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04BRUSSELS4299 2004-10-06 10:07:00 CONFIDENTIAL Embassy Brussels
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					  C O N F I D E N T I A L SECTION 01 OF 02 BRUSSELS 004299 


E.O. 12958: DECL: 10/06/2014


B. PARIS 7178

Classified By: USEU poloff Harry O'Hara, reasons 1.4 b/d

1. (C) Summary: An upbeat Commissioner for Enlargement,
Gunther Verheugen, told Ambassador Schnabel that the European
Commission would make a "clear recommendation" October 6 that
the EU start accession talks with Turkey. Verheugen expressed
appreciation for the US's low-key support for Turkey, concern
over possible French referendum plans on Turkey, and
described a proposed braking mechanism on future enlargement
talks as "window-dressing." The next decision point is the
December 17 European Council, where EU heads of
state/government will decide whether to authorize accession
talks. This decision will be accompanied by a heated,
emotional and highly public debate in EU capitals as well as
Ankara. End Summary

A clear recommendation to start


2. (C) Late October 5, Enlargement Commissioner Verheugen
told Ambassador Schnabel that he plans to publicly recommend
October 6 that Turkey has made sufficient progress on a broad
range of political reforms since 1996 so that the Commission
can recommend that accession negotiations begin. Verheugen
said that he would offer Turkey "a clear decision" with "soft
conditions." Ambassador Schnabel congratulated Verheugen on
this decision, as well as his historic achievements on EU
enlargement in the last five years.

US approach appreciated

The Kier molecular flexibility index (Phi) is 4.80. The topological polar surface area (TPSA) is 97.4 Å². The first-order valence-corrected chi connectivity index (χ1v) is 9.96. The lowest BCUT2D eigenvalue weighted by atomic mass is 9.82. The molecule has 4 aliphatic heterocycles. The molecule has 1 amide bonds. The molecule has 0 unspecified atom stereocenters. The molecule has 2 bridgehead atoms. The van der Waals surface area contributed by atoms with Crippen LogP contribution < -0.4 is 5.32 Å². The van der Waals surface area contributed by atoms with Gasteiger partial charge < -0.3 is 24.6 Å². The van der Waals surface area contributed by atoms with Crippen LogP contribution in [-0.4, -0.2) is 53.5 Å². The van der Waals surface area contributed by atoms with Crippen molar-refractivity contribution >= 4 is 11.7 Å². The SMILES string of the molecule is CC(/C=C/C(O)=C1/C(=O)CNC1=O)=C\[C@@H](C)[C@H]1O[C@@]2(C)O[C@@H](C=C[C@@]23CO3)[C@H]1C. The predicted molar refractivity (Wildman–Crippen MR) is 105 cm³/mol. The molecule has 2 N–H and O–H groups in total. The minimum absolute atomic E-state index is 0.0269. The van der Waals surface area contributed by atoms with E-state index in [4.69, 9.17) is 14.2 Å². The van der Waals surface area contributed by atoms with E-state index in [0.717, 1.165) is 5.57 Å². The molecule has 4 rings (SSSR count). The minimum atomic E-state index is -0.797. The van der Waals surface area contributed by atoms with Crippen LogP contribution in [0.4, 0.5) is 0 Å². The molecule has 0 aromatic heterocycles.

3. (C) Verheugen expressed appreciation for the US's
"low-key" approach to Turkey's desire for starting accession
talks with the EU. He said that this had been helpful. Other
Commission officials have also expressed appreciation for the
US diplomatic efforts with Turkey to keep them on track in
the last few weeks as well as keeping US support for Turkey
out of the bilateral US/EU political relationship.
Commission officials describe the last months as a
"rollercoaster" experience (ref a), particularly over recent
flaps over adultery and penal code reforms. Verheugen
characterized this recent period as "difficult."

Concern over France


4. (C) Verheugen said that after October 6, Turkey goes to
the member states. He said that a "comfortable majority" at
the Council level favor starting accession talks with Turkey.
However, Verheugen expressed particular concern with France
-- particularly if the center-right seeks to amend the French
constitution to require that all future EU enlargements be
subject to a referendum (ref b). (Other Commission officials
have voiced concerns about Austria and Slovakia.)

Good for Europe


5. (C) Nonetheless, Verheugen was in a very positive mood.
He said that Turkey has made "revolutionary changes" and the
process of accession talks with the EU will only accelerate
this. He stressed that not only is this positive for Turkey,
but it is also good for Europe.



6. (C) Verheugen acknowledge concerns from other
Commissioners and member-states. For that reason, the
Commission has recommended that they be allowed to adopt a
new "braking mechanism" for all new accession negotiations --
not just for Turkey -- but also for Croatia and any future
invitees. This mechanism would allow the Commission to halt
accession negotiations in the case of back-sliding on human
rights or other commitments. Verheugen described this as a
bit of "window-dressing," because the use of such a brake
would require a majority of member-states to authorize its
use. Another Commission official noted to us that the current
EU Nice Treaty already contains similar mechanisms for
existing EU member states, whose rights can be suspended in
the case of a serious breech of democratic standards.

Looking ahead


7. (C) The Commission will not include a proposal for the
date to begin negotiations; that will be left to the December
17 European Council. Assuming a positive vote, Verheugen
anticipates a ceremony sometime in January 2005 where a time
for talks will be announced, and that accession talks would
also start in 2005 (preferably after France sorts out its
referendum concerns).